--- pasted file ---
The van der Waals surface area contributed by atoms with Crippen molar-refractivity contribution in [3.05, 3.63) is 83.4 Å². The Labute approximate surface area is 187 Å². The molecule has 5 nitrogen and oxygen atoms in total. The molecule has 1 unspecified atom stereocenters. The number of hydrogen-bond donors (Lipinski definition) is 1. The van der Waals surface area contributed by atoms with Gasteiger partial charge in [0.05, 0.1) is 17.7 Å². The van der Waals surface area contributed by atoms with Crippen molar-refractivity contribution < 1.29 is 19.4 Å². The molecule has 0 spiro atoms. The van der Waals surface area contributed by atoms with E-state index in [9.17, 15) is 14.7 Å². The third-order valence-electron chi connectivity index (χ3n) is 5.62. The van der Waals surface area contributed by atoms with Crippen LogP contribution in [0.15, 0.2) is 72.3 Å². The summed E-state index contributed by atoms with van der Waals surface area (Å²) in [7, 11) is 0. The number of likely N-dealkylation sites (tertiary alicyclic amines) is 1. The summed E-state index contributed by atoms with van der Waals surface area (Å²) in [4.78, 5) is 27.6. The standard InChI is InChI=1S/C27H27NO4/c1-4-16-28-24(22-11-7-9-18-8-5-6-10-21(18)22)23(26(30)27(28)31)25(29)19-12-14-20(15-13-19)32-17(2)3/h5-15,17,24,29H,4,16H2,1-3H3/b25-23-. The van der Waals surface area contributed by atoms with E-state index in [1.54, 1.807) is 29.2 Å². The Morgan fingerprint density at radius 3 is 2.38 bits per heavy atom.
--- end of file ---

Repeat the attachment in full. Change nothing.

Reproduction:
The van der Waals surface area contributed by atoms with Crippen molar-refractivity contribution in [3.05, 3.63) is 83.4 Å². The Labute approximate surface area is 187 Å². The molecule has 5 nitrogen and oxygen atoms in total. The molecule has 1 unspecified atom stereocenters. The number of hydrogen-bond donors (Lipinski definition) is 1. The van der Waals surface area contributed by atoms with Gasteiger partial charge in [0.05, 0.1) is 17.7 Å². The van der Waals surface area contributed by atoms with Crippen molar-refractivity contribution < 1.29 is 19.4 Å². The molecule has 0 spiro atoms. The van der Waals surface area contributed by atoms with E-state index in [9.17, 15) is 14.7 Å². The third-order valence-electron chi connectivity index (χ3n) is 5.62. The van der Waals surface area contributed by atoms with Crippen LogP contribution in [0.15, 0.2) is 72.3 Å². The summed E-state index contributed by atoms with van der Waals surface area (Å²) in [7, 11) is 0. The number of likely N-dealkylation sites (tertiary alicyclic amines) is 1. The summed E-state index contributed by atoms with van der Waals surface area (Å²) in [4.78, 5) is 27.6. The standard InChI is InChI=1S/C27H27NO4/c1-4-16-28-24(22-11-7-9-18-8-5-6-10-21(18)22)23(26(30)27(28)31)25(29)19-12-14-20(15-13-19)32-17(2)3/h5-15,17,24,29H,4,16H2,1-3H3/b25-23-. The van der Waals surface area contributed by atoms with E-state index in [1.54, 1.807) is 29.2 Å². The Morgan fingerprint density at radius 3 is 2.38 bits per heavy atom.